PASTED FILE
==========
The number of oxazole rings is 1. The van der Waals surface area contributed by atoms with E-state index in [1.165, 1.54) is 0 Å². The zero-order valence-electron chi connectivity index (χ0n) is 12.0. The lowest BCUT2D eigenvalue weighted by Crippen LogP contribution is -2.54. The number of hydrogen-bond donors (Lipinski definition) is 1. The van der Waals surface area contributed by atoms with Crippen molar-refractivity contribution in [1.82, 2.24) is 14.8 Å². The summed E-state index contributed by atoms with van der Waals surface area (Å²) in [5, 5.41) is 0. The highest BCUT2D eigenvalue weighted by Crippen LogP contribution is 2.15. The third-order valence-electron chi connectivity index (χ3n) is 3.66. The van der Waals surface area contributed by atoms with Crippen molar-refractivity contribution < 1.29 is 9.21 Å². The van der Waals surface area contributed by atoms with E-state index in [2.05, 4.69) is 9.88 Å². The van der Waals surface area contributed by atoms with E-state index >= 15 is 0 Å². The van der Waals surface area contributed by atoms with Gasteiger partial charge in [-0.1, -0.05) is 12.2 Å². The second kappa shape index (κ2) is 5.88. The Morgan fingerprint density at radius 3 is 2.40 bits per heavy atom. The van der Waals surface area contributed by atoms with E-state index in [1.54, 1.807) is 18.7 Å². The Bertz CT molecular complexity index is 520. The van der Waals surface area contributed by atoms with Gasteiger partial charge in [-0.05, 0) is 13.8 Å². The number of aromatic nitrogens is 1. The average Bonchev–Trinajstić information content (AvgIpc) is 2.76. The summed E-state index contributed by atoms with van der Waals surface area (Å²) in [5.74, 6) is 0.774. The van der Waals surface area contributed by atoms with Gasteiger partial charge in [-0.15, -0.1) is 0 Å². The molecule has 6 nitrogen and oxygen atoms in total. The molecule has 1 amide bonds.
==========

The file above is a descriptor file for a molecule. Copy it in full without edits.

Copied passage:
The number of oxazole rings is 1. The van der Waals surface area contributed by atoms with E-state index in [1.165, 1.54) is 0 Å². The zero-order valence-electron chi connectivity index (χ0n) is 12.0. The lowest BCUT2D eigenvalue weighted by Crippen LogP contribution is -2.54. The number of hydrogen-bond donors (Lipinski definition) is 1. The van der Waals surface area contributed by atoms with Crippen molar-refractivity contribution in [1.82, 2.24) is 14.8 Å². The summed E-state index contributed by atoms with van der Waals surface area (Å²) in [5, 5.41) is 0. The highest BCUT2D eigenvalue weighted by Crippen LogP contribution is 2.15. The third-order valence-electron chi connectivity index (χ3n) is 3.66. The van der Waals surface area contributed by atoms with Crippen molar-refractivity contribution < 1.29 is 9.21 Å². The van der Waals surface area contributed by atoms with E-state index in [2.05, 4.69) is 9.88 Å². The van der Waals surface area contributed by atoms with E-state index >= 15 is 0 Å². The van der Waals surface area contributed by atoms with Gasteiger partial charge in [-0.1, -0.05) is 12.2 Å². The second kappa shape index (κ2) is 5.88. The Morgan fingerprint density at radius 3 is 2.40 bits per heavy atom. The van der Waals surface area contributed by atoms with E-state index in [1.54, 1.807) is 18.7 Å². The Bertz CT molecular complexity index is 520. The van der Waals surface area contributed by atoms with Gasteiger partial charge in [-0.05, 0) is 13.8 Å². The number of aromatic nitrogens is 1. The average Bonchev–Trinajstić information content (AvgIpc) is 2.76. The summed E-state index contributed by atoms with van der Waals surface area (Å²) in [5.74, 6) is 0.774. The van der Waals surface area contributed by atoms with Gasteiger partial charge in [-0.15, -0.1) is 0 Å². The molecule has 6 nitrogen and oxygen atoms in total. The molecule has 1 amide bonds.